What I believe to be most interesting to note in the more traditional hardware market and what we will start to see more and more of, happened with Dyson. Once known for its bagless vacuum cleaners and bladeless fans, Dyson wants to develop, make and sell a lot more products in Asia In fact, three years after entering China, Dyson saw its sales there surge 244%. In addition, Japanese consumers reaffirmed their long-held love for Dyson by buying 30% more of the brand’s products. In February 2018, Dyson officially opened the Singapore Technology Centre at a cost of 330 million pounds. There is a marked recognition on the part of global hardware businesses of the potential of creating and manufacturing products in Asia.
Evidently, we can’t talk about Asia’s hardware market without mentioning Shenzhen, if only in passing. As you probably know, Shenzhen has transformed from a small fishing village, with merely 300,000 people suffering in a prolonged era of extreme poverty) to a metropolis booming both technologically and economically (12 million population). Shenzhen is also home to HuaQiangBei Electronics Market (located in the Futian district of Shenzhen), where are over one hundred shops and vendors who sell, repair, and modify electronic components and devices for other inventors and consumers. Inventors, or makers (as they are called in Shenzhen) sell their products and gain inspiration from the influx of new creations popping up there every day. When looking specifically at the IoT space, Dongguan and Foshan are quickly gaining credence over Shenzhen, as a hub for creating innovative products.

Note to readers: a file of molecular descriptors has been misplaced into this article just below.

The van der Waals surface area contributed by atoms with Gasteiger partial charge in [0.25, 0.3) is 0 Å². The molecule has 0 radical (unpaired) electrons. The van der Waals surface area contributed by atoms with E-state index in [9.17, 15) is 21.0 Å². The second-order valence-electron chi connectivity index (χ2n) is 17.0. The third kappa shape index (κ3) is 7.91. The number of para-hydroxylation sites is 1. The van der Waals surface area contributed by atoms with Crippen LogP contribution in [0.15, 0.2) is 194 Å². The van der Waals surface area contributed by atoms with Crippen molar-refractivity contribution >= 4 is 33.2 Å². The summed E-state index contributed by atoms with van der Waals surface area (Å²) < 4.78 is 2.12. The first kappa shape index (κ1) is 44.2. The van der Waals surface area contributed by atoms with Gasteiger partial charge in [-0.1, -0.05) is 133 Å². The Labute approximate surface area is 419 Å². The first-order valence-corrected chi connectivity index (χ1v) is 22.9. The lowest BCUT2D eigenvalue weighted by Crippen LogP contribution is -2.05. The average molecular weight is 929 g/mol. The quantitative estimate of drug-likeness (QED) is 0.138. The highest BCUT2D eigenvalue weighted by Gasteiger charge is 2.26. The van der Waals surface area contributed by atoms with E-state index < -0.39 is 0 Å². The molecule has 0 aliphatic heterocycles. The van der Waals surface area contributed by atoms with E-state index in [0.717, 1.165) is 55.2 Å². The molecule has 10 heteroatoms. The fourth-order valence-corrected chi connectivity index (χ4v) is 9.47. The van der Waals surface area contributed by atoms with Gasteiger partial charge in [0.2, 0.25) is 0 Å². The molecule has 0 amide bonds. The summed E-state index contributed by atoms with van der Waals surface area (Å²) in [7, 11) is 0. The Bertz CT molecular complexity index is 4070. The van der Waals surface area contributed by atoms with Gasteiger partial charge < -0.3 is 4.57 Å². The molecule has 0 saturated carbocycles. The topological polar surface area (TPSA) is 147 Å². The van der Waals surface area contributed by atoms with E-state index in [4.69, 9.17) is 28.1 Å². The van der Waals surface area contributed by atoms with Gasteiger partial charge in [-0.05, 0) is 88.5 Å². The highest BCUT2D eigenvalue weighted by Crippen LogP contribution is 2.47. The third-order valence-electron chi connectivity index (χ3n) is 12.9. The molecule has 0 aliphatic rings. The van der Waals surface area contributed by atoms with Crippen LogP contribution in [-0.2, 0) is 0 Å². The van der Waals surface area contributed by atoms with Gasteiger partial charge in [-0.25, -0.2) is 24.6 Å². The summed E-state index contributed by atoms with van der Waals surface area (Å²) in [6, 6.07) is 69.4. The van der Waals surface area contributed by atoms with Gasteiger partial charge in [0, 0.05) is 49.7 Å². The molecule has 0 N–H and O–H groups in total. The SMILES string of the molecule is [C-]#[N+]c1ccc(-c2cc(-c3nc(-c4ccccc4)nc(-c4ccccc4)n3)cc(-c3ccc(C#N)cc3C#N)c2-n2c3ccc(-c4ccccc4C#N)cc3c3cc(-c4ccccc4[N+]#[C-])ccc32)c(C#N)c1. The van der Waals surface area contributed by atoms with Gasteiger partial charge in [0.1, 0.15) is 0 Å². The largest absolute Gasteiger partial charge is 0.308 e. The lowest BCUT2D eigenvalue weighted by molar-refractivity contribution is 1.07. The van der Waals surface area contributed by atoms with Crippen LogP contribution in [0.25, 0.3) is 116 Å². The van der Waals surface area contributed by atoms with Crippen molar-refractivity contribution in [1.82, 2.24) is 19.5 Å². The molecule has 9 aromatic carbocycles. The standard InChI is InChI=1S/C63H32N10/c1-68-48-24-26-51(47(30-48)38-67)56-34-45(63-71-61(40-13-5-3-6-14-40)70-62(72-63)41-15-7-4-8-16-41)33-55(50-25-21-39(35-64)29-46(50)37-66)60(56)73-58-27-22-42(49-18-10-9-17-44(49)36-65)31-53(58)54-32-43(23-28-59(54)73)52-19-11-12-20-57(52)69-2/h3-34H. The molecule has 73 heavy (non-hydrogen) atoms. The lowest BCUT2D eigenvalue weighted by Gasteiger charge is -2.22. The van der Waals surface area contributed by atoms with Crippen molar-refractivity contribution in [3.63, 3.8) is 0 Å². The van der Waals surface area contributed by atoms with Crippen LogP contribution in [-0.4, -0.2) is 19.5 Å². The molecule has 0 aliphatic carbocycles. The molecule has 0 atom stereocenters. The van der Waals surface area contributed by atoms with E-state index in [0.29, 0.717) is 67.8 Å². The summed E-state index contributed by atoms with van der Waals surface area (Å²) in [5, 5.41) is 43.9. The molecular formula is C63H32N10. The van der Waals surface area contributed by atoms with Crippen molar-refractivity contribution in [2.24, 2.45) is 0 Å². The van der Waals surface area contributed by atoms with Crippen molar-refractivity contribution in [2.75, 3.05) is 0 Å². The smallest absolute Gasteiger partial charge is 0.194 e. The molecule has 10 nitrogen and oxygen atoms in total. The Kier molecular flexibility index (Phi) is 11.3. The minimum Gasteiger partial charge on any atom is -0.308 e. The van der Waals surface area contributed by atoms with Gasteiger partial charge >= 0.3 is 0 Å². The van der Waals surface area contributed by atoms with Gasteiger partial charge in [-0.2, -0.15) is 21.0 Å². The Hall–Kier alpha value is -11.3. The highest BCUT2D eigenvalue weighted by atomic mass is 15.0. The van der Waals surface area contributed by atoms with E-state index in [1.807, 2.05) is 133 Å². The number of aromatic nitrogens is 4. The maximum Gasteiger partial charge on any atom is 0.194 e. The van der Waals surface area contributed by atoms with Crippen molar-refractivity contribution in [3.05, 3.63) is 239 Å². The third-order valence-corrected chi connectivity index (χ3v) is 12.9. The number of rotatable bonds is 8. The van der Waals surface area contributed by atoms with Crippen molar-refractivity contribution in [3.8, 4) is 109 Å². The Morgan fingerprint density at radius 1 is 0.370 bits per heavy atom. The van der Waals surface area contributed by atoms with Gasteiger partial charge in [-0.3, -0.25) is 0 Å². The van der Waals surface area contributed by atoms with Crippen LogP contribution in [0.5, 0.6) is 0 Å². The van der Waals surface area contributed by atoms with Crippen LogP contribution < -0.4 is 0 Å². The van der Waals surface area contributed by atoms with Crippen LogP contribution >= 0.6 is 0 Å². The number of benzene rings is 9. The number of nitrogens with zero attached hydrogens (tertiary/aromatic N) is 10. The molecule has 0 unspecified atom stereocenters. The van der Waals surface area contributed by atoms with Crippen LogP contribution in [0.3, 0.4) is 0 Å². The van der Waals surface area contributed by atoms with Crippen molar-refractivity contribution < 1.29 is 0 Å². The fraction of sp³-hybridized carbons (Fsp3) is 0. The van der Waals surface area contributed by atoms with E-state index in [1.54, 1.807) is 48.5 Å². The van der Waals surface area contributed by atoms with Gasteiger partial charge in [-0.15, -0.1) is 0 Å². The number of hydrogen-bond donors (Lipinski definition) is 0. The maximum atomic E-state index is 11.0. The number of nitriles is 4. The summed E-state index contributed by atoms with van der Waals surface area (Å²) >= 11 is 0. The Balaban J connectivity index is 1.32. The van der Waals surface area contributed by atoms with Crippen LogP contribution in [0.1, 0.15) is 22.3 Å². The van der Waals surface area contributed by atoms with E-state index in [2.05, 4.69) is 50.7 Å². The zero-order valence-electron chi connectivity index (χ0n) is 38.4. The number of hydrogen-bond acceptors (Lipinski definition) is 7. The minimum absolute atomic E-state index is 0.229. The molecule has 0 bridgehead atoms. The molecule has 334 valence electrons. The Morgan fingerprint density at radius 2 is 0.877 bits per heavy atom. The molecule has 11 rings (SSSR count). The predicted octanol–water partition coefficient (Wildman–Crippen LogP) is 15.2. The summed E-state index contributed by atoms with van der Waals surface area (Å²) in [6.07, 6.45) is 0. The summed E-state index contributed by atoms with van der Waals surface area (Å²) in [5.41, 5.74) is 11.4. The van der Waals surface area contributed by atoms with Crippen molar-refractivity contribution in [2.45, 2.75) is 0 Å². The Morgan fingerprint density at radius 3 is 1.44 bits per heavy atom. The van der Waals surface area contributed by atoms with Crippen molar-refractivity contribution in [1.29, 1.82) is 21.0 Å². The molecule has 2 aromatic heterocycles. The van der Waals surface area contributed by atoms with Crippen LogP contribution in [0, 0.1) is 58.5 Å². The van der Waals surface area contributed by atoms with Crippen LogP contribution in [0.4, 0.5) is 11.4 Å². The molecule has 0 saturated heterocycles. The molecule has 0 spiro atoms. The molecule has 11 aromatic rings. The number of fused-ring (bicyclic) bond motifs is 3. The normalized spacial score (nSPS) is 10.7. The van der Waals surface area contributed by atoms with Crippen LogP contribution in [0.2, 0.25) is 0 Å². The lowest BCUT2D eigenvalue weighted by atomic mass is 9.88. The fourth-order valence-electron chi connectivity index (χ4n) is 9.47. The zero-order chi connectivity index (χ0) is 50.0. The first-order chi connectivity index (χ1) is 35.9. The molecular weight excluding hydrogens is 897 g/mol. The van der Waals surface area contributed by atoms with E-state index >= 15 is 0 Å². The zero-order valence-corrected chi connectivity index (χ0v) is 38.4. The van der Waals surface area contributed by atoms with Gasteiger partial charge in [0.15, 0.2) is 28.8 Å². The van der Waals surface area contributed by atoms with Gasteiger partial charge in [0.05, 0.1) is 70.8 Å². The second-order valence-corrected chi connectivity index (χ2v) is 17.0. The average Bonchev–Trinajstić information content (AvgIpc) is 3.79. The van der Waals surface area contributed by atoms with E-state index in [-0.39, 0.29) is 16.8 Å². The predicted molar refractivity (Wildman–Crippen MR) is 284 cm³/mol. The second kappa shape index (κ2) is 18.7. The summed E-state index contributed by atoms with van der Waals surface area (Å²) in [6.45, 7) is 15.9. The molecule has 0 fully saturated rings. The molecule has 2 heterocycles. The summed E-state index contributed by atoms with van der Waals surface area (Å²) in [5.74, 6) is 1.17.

Hua Qiang Bei Electronics Market, the largest “Inventor’s Market” in Shenzhen where electronics products are bought, sold and tinkered.
The 3 Top incubators/ecosystems for innovation in China
It’s not just the potential of Shenzhen that has made IoT and haptics in Asia more promising, but it’s also the emerging ecosystems surrounding the innovative products. There are many acceleration programmes and incubators emerging every year.
Three of which are worth remembering and keeping an eye on. Firstly, we have Hax: a hardware incubator eight floors atop the sprawling arcade spread across 42,000 square feet and equipped with all the standard fixtures found in your typical co-working space — telephone booths, meeting rooms, a ping pong table, and an auditorium for talks and pitches.
Secondly, Airmaker is another interesting IoT-focused cross-border accelerator for startups in Singapore’s Digital Health and Smart Nation space (connects SG and Shenzhen).
Finally, Brinc is a world-leading acceleration program specialising in IoT & Connected Hardware, drones & robotics and food technology. These programs offer specialist facilities, access to finance and a means of taking products to the next level.
The advantage that Asia holds in seizing on the new opportunities presented by haptics and IoT are evident. First off the bat, a fully integrated hardware ecosystem full of incubators to take inventions to the next level. Second of all, this is combined with places like Shenzhen, Dongguan and Foshan to change mere ideas from minimum viable product to consumer electronics in a third of the time anywhere else in the world. It is of utmost importance that Asia seizes on these early advantages to create a large proportion of the 75.44 billion connected devices we can expect to see in 2025.
I look forward to seeing what haptics and IoT can do for us in the next decade!
About the writer:
Naima Camara is policy and research coordinator for an innovation centre in London. She specialises in writing about advanced digital technology trends around blockchain, immersive, artificial intelligence and how these technologies converge to revolutionise the economy.